UK PM May urged to calm 'chilling' backlash over judges' Brexit ruling

Ex-Attorney-General said some press coverage was like "Robert Mugabe's Zimbabwe"

UK PM May urged to calm 'chilling' backlash over judges' Brexit ruling

Some of the front pages of Britain's newspapers after the UK High Court ruled MPs must have a say on triggering Article 50 to begin the UK's exit from the European Union | Image: Tim Ireland AP/Press Association Images

The British Prime Minister Theresa May has been urged to defend the independence of the judiciary after attacks on three British High Court judges who ruled over Brexit.

Former UK Attorney-General Dominic Grieve said the stinging criticism of the trio was "chilling and outrageous" and "smacks of the fascist state".

He said reading some of the press coverage was like "living in Robert Mugabe's Zimbabwe...I think there's a danger of a sort of mob psyche developing".

Newspaper headlines included calling the judges "Enemies of the People" and there was also criticism of them from some Conservative MPs.

The front page of the UK Daily Mail on November 3rd | Image via @DailyMailUK on Twitter

The anger was sparked by Thursday's ruling that the British government must seek MPs' approval before triggering Article 50 - the formal process of leaving the EU.

But now there are calls for Mrs May to take action to calm the backlash.

Bob Neill, the Conservative chairman of the justice select committee, said the attacks were "threatening the independence of our judiciary" and had "no place in a civilised land".

He told thw UK version of The Times: "All ministers from the Prime Minister down must now make clear that the independence of the judiciary is fundamental to our democracy.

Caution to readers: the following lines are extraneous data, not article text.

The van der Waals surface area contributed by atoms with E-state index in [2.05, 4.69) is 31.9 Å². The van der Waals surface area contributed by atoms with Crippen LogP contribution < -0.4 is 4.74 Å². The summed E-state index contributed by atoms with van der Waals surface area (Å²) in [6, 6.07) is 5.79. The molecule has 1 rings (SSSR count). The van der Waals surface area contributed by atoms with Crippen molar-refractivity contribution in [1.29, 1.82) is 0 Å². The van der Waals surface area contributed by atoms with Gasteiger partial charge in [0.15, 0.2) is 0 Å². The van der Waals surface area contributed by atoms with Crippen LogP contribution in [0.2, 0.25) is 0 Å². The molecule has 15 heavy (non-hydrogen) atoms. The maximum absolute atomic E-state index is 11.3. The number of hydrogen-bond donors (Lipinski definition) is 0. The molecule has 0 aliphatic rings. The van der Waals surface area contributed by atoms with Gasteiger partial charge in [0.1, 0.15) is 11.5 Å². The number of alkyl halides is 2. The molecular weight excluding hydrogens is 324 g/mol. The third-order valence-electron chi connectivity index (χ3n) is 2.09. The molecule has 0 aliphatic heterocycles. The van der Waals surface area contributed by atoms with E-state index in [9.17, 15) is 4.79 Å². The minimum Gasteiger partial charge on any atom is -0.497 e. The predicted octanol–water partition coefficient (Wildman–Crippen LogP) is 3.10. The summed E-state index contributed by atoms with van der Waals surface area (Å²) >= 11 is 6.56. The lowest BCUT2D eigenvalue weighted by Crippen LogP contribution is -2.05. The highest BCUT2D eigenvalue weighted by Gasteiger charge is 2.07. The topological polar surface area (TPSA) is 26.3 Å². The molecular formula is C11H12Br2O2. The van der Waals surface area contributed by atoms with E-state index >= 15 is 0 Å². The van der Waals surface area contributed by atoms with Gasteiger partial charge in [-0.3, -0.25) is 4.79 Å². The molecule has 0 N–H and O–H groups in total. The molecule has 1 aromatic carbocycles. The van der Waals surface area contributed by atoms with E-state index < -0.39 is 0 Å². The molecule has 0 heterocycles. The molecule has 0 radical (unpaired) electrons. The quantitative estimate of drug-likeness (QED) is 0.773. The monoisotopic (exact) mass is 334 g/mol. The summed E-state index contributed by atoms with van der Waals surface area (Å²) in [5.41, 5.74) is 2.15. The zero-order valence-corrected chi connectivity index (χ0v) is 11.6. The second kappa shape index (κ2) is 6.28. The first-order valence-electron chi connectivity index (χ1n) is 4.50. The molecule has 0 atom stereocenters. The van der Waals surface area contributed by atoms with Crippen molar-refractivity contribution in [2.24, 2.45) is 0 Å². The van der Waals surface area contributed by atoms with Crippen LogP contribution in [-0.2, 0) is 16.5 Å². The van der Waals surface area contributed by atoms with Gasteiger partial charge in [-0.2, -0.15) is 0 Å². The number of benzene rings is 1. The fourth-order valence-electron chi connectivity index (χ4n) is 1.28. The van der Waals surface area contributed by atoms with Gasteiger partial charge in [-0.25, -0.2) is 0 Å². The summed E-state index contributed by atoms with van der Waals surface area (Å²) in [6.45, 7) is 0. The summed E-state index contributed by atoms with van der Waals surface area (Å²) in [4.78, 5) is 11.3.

"You have to respect that even if you think they have got a decision wrong."

Former minister and prominent Remain campaigner Anna Soubry said some media reports were "inciting hatred".

It comes as Mrs May suffered a setback after a pro-Brexit Conservative MP resigned over "irreconcilable policy differences" with the government.

Stephen Phillips announced he was quitting over what he perceived to be a failure to appreciate the need to consult the parliament over Brexit.

His resignation as MP for Sleaford and North Hykeham has fuelled speculation Mrs May will call an early election.

However, a Number 10 source insisted she stood by her declaration that she would not go to the country before 2020.

Meanwhile, the woman behind the successful High Court challenge on triggering Brexit has been subjected to a torrent of online abuse, including rape and death threats.

Gina Miller, who was born in Guyana in South America, has also been the target of racist rants by internet trolls, who have called for her to be deported.